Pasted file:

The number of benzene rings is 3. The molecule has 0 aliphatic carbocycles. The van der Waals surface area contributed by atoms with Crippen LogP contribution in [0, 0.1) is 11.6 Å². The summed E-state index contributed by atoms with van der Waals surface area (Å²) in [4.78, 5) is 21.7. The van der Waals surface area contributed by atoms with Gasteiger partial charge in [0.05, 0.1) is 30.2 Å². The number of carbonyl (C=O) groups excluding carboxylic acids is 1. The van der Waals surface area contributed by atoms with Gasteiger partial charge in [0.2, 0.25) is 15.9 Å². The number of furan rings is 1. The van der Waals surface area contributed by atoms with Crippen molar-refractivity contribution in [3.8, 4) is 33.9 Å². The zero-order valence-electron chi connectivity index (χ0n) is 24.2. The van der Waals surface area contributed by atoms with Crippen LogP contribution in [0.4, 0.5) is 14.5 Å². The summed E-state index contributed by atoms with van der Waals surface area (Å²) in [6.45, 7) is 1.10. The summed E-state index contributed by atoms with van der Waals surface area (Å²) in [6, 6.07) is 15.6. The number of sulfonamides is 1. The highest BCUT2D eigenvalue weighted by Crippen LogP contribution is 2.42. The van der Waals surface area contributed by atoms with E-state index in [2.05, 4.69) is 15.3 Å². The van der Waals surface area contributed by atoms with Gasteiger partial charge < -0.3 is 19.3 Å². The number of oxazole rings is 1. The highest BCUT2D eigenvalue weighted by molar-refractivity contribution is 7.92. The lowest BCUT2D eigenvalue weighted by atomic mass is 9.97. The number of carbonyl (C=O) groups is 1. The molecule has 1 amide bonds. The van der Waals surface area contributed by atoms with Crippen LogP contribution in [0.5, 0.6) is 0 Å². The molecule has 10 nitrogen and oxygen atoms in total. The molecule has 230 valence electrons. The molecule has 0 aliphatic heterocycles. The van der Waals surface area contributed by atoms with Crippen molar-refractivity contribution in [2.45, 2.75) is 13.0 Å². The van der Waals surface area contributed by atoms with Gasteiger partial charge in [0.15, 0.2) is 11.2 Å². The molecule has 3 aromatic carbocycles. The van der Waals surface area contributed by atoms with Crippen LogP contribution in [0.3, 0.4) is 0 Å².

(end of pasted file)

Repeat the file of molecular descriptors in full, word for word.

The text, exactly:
The number of benzene rings is 3. The molecule has 0 aliphatic carbocycles. The van der Waals surface area contributed by atoms with Crippen LogP contribution in [0, 0.1) is 11.6 Å². The summed E-state index contributed by atoms with van der Waals surface area (Å²) in [4.78, 5) is 21.7. The van der Waals surface area contributed by atoms with Gasteiger partial charge in [0.05, 0.1) is 30.2 Å². The number of carbonyl (C=O) groups excluding carboxylic acids is 1. The van der Waals surface area contributed by atoms with Gasteiger partial charge in [0.2, 0.25) is 15.9 Å². The number of furan rings is 1. The van der Waals surface area contributed by atoms with Crippen molar-refractivity contribution in [3.8, 4) is 33.9 Å². The zero-order valence-electron chi connectivity index (χ0n) is 24.2. The van der Waals surface area contributed by atoms with Crippen LogP contribution in [0.4, 0.5) is 14.5 Å². The summed E-state index contributed by atoms with van der Waals surface area (Å²) in [6.45, 7) is 1.10. The summed E-state index contributed by atoms with van der Waals surface area (Å²) in [6, 6.07) is 15.6. The number of sulfonamides is 1. The highest BCUT2D eigenvalue weighted by Crippen LogP contribution is 2.42. The van der Waals surface area contributed by atoms with E-state index in [2.05, 4.69) is 15.3 Å². The van der Waals surface area contributed by atoms with Gasteiger partial charge < -0.3 is 19.3 Å². The number of oxazole rings is 1. The highest BCUT2D eigenvalue weighted by molar-refractivity contribution is 7.92. The lowest BCUT2D eigenvalue weighted by atomic mass is 9.97. The number of carbonyl (C=O) groups is 1. The molecule has 1 amide bonds. The van der Waals surface area contributed by atoms with Crippen LogP contribution in [0.5, 0.6) is 0 Å². The molecule has 10 nitrogen and oxygen atoms in total. The molecule has 230 valence electrons. The molecule has 0 aliphatic heterocycles. The van der Waals surface area contributed by atoms with Crippen molar-refractivity contribution in [2.45, 2.75) is 13.0 Å². The van der Waals surface area contributed by atoms with Gasteiger partial charge in [0.15, 0.2) is 11.2 Å². The molecule has 3 aromatic carbocycles. The van der Waals surface area contributed by atoms with Crippen LogP contribution in [0.3, 0.4) is 0 Å².